Taking pictures: flash or no flash?

Sunday, July 1, 2001 11:06 PM
I love to take pictures of coasters and rides at night, because they have such a different look to them then (well duh), but I was wondering when to use the flash and when not to?

Take for instance, lets say, this picture: http://www.guidetothepoint.com/thepoint/gallery/cp98raptorloopnight.jpg - Would (did) you use the flash or not?

One more, this one (I'm mystified by this one in so many ways, but let's stick to flash and no flash): http://www.guidetothepoint.com/thepoint/gallery/cp98monster.jpg

Any help would be appreciated, I just want to take good night pics when I go to CP/SFWOA next week.

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I'm going to be at CP July 10th & 11th. I'll be at SFWOA the 12th of July. See you there! *** This post was edited by Glitch01 on 7/2/2001. ***
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Sunday, July 1, 2001 11:21 PM
For pictures to end up like both of those, I'd be tempted to tell you not to use a flash. Both of them look as if they were done with a long exposure. From experience, my best night shots come out when I do this, as colors and light schemes are close to what they actually look like and everything has alot more life to it. A flash at night does very little, except when working with very close subjects. Hope this helped some.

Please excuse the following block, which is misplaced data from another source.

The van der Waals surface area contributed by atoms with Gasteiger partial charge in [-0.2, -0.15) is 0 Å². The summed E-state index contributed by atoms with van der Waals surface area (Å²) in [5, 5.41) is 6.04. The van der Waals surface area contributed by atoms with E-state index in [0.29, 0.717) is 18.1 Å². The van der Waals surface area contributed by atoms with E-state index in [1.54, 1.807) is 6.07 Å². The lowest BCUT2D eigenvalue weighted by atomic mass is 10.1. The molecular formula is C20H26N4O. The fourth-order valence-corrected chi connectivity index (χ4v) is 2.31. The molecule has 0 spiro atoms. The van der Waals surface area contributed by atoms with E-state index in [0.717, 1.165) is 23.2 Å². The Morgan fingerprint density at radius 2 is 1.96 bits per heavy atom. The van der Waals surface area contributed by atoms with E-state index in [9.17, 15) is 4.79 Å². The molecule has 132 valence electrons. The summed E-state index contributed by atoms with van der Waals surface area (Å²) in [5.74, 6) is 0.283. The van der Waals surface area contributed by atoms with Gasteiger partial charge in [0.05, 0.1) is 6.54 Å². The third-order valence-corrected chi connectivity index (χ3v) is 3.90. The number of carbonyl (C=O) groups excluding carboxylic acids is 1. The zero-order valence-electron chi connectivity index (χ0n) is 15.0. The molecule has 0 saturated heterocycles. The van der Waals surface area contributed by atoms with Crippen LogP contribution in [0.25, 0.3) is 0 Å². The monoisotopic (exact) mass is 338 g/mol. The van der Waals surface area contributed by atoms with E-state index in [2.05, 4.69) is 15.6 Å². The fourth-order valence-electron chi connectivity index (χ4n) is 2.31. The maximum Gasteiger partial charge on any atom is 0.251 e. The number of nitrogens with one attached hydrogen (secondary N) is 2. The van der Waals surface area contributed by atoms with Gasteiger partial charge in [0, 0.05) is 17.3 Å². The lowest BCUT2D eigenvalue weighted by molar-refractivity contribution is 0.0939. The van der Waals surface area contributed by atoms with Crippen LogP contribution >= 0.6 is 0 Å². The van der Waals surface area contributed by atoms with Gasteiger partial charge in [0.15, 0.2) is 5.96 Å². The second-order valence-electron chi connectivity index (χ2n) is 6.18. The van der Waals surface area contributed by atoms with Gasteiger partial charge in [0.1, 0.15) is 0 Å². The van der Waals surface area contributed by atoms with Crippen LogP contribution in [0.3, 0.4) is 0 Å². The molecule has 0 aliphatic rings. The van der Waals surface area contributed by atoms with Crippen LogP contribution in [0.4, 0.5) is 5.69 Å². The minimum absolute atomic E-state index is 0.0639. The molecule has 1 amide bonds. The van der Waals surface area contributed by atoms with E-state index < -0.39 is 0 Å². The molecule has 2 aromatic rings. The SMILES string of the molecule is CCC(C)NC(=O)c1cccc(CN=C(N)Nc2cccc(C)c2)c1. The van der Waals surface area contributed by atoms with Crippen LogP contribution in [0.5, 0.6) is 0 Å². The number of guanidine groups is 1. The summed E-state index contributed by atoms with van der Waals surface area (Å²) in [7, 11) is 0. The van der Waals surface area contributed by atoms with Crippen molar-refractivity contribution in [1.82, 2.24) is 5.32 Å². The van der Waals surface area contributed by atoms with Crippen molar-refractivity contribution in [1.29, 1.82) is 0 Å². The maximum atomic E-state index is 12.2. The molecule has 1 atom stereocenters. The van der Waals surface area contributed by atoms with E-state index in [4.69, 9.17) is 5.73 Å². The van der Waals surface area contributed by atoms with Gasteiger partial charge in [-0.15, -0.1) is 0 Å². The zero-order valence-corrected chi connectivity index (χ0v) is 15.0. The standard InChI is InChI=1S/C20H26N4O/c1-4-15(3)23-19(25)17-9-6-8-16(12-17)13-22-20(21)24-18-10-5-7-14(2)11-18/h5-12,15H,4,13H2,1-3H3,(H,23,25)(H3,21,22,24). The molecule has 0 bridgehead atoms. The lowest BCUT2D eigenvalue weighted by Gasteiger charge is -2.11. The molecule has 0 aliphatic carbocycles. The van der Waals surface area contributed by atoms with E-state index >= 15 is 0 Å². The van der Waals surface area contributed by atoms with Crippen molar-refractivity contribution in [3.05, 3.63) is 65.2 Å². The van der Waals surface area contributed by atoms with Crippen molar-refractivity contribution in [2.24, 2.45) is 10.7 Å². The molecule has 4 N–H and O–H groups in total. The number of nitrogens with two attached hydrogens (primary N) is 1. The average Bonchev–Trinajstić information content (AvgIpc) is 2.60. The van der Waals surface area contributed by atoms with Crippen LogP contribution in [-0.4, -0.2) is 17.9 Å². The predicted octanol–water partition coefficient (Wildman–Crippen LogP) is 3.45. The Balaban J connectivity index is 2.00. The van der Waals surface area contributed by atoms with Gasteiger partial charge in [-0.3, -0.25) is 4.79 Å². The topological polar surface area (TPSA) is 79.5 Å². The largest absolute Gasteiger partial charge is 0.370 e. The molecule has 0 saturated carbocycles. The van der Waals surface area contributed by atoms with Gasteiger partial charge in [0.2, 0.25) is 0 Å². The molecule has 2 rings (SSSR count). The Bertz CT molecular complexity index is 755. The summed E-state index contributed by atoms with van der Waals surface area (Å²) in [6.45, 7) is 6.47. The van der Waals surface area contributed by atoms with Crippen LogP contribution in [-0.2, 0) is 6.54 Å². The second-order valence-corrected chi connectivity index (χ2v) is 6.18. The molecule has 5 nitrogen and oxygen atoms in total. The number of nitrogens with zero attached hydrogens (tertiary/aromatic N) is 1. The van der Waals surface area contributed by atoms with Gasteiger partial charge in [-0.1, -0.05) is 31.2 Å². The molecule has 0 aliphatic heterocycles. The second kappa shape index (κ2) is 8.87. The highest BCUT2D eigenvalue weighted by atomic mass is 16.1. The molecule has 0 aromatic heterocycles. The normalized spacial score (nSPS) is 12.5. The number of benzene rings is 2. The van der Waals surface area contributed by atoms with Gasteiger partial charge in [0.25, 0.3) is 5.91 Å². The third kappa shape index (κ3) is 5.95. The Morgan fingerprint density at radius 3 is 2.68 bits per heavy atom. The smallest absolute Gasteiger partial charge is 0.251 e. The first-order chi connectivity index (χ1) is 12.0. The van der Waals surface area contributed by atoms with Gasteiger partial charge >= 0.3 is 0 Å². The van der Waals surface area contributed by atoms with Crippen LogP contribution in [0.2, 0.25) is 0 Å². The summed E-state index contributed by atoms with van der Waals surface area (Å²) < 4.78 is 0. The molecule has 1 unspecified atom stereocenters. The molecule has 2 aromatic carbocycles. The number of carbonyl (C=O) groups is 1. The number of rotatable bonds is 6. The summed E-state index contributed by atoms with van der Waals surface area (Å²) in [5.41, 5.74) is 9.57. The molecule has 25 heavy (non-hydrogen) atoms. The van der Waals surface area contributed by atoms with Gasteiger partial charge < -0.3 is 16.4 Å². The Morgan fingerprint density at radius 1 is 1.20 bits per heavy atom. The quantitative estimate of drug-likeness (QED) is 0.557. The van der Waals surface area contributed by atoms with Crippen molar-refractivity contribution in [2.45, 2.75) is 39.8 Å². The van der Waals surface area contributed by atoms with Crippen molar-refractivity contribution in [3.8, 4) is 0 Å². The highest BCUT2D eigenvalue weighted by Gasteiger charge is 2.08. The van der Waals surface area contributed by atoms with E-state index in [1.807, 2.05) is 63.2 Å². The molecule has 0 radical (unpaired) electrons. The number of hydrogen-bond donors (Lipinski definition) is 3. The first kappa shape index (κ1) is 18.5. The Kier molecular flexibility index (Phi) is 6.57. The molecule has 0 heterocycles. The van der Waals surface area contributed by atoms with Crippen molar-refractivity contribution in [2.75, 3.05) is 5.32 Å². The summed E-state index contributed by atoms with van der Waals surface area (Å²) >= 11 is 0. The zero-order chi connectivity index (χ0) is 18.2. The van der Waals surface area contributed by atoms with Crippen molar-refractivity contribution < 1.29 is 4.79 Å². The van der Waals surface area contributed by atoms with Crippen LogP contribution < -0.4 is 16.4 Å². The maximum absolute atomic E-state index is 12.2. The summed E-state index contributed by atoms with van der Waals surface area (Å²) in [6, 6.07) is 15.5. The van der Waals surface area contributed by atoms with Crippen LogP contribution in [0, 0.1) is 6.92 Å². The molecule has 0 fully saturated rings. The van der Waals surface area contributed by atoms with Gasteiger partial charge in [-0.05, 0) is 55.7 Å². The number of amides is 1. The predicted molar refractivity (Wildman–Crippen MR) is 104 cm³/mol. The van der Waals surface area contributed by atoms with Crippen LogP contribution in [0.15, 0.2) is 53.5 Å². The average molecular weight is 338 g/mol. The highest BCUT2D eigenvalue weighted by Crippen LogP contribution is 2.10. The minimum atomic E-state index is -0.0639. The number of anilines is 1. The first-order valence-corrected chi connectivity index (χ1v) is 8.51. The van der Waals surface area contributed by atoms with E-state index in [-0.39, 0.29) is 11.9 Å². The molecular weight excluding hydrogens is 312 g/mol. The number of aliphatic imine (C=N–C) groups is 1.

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Life's too short to mind,
Just keep on with the sweet up and down
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Monday, July 2, 2001 5:12 AM
I agree with dmb-crush. If you have a camera that you can set your exposure time and a tripod, that is the way to go for night shots (not using flash). The second shot probably was done with a 1 second (maybe 2) second exposure, IMHO.

But if you only have a point-and-shoot, get as close as you can, use flash, and pray. Chances are, they won't turn out as good as your examples.

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"It's Deja Vu all over again." - Yogi Berra
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Monday, July 2, 2001 7:45 AM
It all depends on what kind of camera you have, film, exposure, blah blah blah. The world of photography is huge, there is WAY too much to cover in a simple forum like this.

I have noticed that digital cameras are much more sensitave to low light than a regular "piont and shoot" 35mm or Advantix camera. I have some killer shots of coasters at dusk, but without any natural light, results can be less than impressive.

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"X" marks the spot in 2001!
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Monday, July 2, 2001 4:16 PM
Except for in the station shots, unless you have a very powerful flash, you will probably not get any effect from it at night. You are usually 50 or more from you subject when taking coaster photos. At that distance most flashes don't do much.

Both of the photo links you use were made using the park lights. The first uses the parks lights shining up at Raptor. The second is a time exposure of the whirling lights attached to a flat ride.
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Monday, July 2, 2001 4:49 PM
Time exposure...what's that? Sorry if it's a stupid question...